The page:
I'm a huge fan of NPR and I listen most often while driving from Albany to my hometown; a four hour drive. I was lucky last week when one of their broadcasters was discussing several books they deemed the best of 2019. Queenie, by Candace Carty-Williams, is one of those books.
I pulled over to make a quick list of the titles they mentioned, and Queenie was at the top.
Queenie is a 25-year-old journalist living in London and she's attempting to get over a bad break up. I've spent a lot of time in London so I'm already interested in any book centered around the city.
Here's the thing though, while I may have experienced London in all its glory, I certainly haven't experienced it as a black woman, a millennial, or as a woman from a very conservative family.
Queenie makes some bad decisions - really bad - but I found that to be one of the reasons I liked the book, and her, so much. As a woman it felt relatable because who the hell knows what they're doing at 25? I certainly didn't and I can't even count the number of bad decisions I made at that age. She encounters men who are emotionally unavailable, ignores her duties and responsibilities as a journalist, and struggles with her emotional health. Though she has a small friend group that tries to support her, her family does their best in their own way. Queenie is of Jamaican decent and I learned mental health is still a taboo subject in the culture.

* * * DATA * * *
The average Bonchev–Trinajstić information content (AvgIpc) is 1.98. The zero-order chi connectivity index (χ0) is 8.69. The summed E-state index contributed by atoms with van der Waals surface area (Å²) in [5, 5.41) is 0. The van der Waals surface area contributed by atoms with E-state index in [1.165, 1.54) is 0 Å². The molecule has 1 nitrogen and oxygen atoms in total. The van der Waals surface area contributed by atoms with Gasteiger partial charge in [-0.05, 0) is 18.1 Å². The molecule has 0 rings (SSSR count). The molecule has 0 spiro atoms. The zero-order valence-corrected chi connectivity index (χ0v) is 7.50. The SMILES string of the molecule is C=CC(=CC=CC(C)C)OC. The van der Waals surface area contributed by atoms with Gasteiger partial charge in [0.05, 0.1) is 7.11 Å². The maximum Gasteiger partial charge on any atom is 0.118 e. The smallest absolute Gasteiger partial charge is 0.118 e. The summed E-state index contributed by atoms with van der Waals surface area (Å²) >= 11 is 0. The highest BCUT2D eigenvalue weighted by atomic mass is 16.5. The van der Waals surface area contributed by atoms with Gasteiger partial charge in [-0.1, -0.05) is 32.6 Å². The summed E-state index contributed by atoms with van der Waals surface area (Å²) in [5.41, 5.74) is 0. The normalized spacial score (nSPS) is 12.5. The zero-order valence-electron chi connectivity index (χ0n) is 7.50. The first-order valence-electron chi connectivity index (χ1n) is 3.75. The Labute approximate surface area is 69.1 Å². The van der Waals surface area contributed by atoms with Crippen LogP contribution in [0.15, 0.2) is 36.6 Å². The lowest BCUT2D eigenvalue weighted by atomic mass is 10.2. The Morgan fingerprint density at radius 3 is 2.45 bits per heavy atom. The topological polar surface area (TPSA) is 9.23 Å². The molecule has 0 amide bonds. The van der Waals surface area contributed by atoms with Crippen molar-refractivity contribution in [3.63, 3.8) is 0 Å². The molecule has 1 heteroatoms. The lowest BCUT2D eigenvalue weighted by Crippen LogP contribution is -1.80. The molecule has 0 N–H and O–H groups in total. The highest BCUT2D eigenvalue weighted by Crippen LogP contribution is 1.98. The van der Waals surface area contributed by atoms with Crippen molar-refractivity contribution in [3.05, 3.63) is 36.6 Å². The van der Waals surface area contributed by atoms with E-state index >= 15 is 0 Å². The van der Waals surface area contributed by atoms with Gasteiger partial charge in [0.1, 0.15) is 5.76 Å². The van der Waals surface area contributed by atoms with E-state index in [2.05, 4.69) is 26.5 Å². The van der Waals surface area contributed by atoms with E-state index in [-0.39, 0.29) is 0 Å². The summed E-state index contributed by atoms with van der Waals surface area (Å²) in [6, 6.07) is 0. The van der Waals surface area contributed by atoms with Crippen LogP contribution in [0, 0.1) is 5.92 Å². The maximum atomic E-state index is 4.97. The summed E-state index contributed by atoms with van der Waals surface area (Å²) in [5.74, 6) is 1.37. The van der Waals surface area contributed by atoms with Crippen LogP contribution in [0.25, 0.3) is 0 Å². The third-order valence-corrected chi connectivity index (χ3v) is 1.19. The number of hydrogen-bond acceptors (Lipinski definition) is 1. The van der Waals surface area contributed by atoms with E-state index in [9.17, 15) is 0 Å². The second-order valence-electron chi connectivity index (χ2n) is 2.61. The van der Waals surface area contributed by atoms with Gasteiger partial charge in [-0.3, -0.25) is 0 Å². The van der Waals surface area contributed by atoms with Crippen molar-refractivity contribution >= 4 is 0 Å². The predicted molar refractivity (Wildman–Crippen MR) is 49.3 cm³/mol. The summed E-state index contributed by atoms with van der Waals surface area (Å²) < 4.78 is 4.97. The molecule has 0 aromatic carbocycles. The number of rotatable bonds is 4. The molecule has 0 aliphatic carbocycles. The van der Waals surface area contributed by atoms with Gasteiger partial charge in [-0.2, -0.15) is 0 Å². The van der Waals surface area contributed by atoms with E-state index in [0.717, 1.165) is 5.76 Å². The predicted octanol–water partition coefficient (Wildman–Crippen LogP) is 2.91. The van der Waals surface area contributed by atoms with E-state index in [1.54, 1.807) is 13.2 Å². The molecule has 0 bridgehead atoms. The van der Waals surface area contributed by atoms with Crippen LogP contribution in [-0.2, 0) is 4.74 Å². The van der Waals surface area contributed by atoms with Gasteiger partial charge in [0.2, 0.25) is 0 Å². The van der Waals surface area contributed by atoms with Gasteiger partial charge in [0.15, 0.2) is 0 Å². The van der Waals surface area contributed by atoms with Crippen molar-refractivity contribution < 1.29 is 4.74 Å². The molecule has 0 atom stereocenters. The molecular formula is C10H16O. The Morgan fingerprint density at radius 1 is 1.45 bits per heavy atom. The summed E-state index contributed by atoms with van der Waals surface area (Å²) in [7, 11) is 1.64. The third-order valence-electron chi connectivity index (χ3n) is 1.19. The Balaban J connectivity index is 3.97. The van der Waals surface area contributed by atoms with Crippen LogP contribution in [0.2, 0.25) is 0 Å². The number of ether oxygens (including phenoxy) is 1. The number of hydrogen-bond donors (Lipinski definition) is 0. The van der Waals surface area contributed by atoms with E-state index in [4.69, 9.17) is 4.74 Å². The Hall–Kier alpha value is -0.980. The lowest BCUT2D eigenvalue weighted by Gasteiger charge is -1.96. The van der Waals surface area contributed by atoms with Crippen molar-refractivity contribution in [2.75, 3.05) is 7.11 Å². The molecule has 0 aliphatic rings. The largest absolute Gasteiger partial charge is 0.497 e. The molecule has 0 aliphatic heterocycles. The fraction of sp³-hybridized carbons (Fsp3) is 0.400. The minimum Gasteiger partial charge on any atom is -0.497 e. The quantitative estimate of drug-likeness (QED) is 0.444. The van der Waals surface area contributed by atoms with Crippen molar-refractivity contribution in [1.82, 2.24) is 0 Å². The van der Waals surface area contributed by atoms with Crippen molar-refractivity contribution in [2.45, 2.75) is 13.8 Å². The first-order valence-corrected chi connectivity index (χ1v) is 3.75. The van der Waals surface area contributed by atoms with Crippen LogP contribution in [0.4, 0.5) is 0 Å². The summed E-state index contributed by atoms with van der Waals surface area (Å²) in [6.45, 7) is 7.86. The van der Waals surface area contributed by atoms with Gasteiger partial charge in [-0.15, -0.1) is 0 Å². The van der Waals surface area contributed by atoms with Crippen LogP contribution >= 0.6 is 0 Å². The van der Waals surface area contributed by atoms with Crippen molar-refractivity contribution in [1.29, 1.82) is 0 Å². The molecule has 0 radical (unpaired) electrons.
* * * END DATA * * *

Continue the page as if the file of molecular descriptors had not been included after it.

I dug a bit deep to find comments from black women and found the reviews quite mixed. My experiences and perceptions are limited, so I wanted to provide you with other views:
"As corny and cliché as this sounds, this was the first time I've ever read a book and felt SEEN, specifically as an educated, Caribbean young woman with conservative grandparents and religious family, one who grew up up in a Western white world full of both active and passive racial micro-aggressions/outright aggressions. I felt like I was a blend of all the characters and I think that was the point, beautifully made. Buy this book for yourself, for your grandchildren, for your daughter...but whatever you do, buy it. It's a book I truly hold dear." - Anonymous Amazon Reader
As with a lot of books I've been reading lately, I felt entertained and educated at the same time. For that, I'm grateful to author Carty-Williams. Keep in mind this is a novel, but there are threads of truth woven throughout. It felt honest to me in all aspects to which I could relate, and for that I highly recommend it.